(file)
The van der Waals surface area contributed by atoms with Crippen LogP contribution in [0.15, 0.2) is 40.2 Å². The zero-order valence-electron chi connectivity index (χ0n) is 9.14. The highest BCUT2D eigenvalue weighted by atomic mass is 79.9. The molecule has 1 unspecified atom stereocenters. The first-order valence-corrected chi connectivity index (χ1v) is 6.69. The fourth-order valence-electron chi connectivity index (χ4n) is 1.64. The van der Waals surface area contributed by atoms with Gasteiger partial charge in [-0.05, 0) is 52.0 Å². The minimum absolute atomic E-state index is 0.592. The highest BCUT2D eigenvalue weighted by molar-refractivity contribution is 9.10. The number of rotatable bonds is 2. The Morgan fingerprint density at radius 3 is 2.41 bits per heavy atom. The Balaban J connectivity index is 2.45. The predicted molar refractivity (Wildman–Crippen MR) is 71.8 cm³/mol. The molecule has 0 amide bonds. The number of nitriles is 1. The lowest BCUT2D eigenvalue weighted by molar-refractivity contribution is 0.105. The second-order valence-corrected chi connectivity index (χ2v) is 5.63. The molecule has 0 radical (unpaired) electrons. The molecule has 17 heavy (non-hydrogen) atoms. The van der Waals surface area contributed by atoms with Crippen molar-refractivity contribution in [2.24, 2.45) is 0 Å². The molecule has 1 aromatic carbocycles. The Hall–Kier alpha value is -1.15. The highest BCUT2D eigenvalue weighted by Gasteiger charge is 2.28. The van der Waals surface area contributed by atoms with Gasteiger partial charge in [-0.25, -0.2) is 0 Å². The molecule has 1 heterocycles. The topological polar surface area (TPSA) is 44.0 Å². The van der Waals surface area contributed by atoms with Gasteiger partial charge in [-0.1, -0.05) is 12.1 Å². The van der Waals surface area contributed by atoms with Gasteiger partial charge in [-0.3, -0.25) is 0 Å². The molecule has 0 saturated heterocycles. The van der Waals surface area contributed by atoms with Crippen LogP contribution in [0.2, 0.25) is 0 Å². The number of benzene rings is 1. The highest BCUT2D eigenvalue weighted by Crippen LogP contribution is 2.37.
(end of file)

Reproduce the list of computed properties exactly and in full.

The van der Waals surface area contributed by atoms with Crippen LogP contribution in [0.15, 0.2) is 40.2 Å². The zero-order valence-electron chi connectivity index (χ0n) is 9.14. The highest BCUT2D eigenvalue weighted by atomic mass is 79.9. The molecule has 1 unspecified atom stereocenters. The first-order valence-corrected chi connectivity index (χ1v) is 6.69. The fourth-order valence-electron chi connectivity index (χ4n) is 1.64. The van der Waals surface area contributed by atoms with Gasteiger partial charge in [-0.05, 0) is 52.0 Å². The minimum absolute atomic E-state index is 0.592. The highest BCUT2D eigenvalue weighted by molar-refractivity contribution is 9.10. The number of rotatable bonds is 2. The Morgan fingerprint density at radius 3 is 2.41 bits per heavy atom. The Balaban J connectivity index is 2.45. The predicted molar refractivity (Wildman–Crippen MR) is 71.8 cm³/mol. The molecule has 0 amide bonds. The number of nitriles is 1. The lowest BCUT2D eigenvalue weighted by molar-refractivity contribution is 0.105. The second-order valence-corrected chi connectivity index (χ2v) is 5.63. The molecule has 0 radical (unpaired) electrons. The molecule has 17 heavy (non-hydrogen) atoms. The van der Waals surface area contributed by atoms with Crippen molar-refractivity contribution in [2.24, 2.45) is 0 Å². The molecule has 1 aromatic carbocycles. The Hall–Kier alpha value is -1.15. The highest BCUT2D eigenvalue weighted by Gasteiger charge is 2.28. The van der Waals surface area contributed by atoms with Gasteiger partial charge in [-0.25, -0.2) is 0 Å². The molecule has 1 heterocycles. The topological polar surface area (TPSA) is 44.0 Å². The van der Waals surface area contributed by atoms with Gasteiger partial charge in [-0.1, -0.05) is 12.1 Å². The van der Waals surface area contributed by atoms with Gasteiger partial charge in [-0.3, -0.25) is 0 Å². The molecule has 0 saturated heterocycles. The van der Waals surface area contributed by atoms with Crippen LogP contribution in [0.2, 0.25) is 0 Å². The number of benzene rings is 1. The highest BCUT2D eigenvalue weighted by Crippen LogP contribution is 2.37.